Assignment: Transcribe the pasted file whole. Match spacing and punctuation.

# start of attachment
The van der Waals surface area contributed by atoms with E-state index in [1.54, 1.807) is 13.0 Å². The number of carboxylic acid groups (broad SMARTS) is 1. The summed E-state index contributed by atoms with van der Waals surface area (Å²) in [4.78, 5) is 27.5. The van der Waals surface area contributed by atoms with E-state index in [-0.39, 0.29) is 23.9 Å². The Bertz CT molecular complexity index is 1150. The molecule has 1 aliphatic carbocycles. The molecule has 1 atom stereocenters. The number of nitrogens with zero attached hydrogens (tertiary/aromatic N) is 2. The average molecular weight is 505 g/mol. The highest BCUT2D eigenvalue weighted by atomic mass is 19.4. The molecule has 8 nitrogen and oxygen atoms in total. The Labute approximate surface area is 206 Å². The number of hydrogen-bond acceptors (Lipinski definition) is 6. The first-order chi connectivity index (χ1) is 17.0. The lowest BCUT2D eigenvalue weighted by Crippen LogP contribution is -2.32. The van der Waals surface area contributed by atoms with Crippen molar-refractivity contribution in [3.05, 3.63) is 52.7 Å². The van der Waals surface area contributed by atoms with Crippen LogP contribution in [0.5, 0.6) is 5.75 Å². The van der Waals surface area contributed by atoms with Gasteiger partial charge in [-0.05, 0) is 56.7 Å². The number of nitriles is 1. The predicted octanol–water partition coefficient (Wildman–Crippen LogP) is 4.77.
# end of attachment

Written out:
The van der Waals surface area contributed by atoms with E-state index in [1.54, 1.807) is 13.0 Å². The number of carboxylic acid groups (broad SMARTS) is 1. The summed E-state index contributed by atoms with van der Waals surface area (Å²) in [4.78, 5) is 27.5. The van der Waals surface area contributed by atoms with E-state index in [-0.39, 0.29) is 23.9 Å². The Bertz CT molecular complexity index is 1150. The molecule has 1 aliphatic carbocycles. The molecule has 1 atom stereocenters. The number of nitrogens with zero attached hydrogens (tertiary/aromatic N) is 2. The average molecular weight is 505 g/mol. The highest BCUT2D eigenvalue weighted by atomic mass is 19.4. The molecule has 8 nitrogen and oxygen atoms in total. The Labute approximate surface area is 206 Å². The number of hydrogen-bond acceptors (Lipinski definition) is 6. The first-order chi connectivity index (χ1) is 17.0. The lowest BCUT2D eigenvalue weighted by Crippen LogP contribution is -2.32. The van der Waals surface area contributed by atoms with Crippen molar-refractivity contribution in [3.05, 3.63) is 52.7 Å². The van der Waals surface area contributed by atoms with Crippen LogP contribution in [0.5, 0.6) is 5.75 Å². The van der Waals surface area contributed by atoms with Gasteiger partial charge in [-0.05, 0) is 56.7 Å². The number of nitriles is 1. The predicted octanol–water partition coefficient (Wildman–Crippen LogP) is 4.77.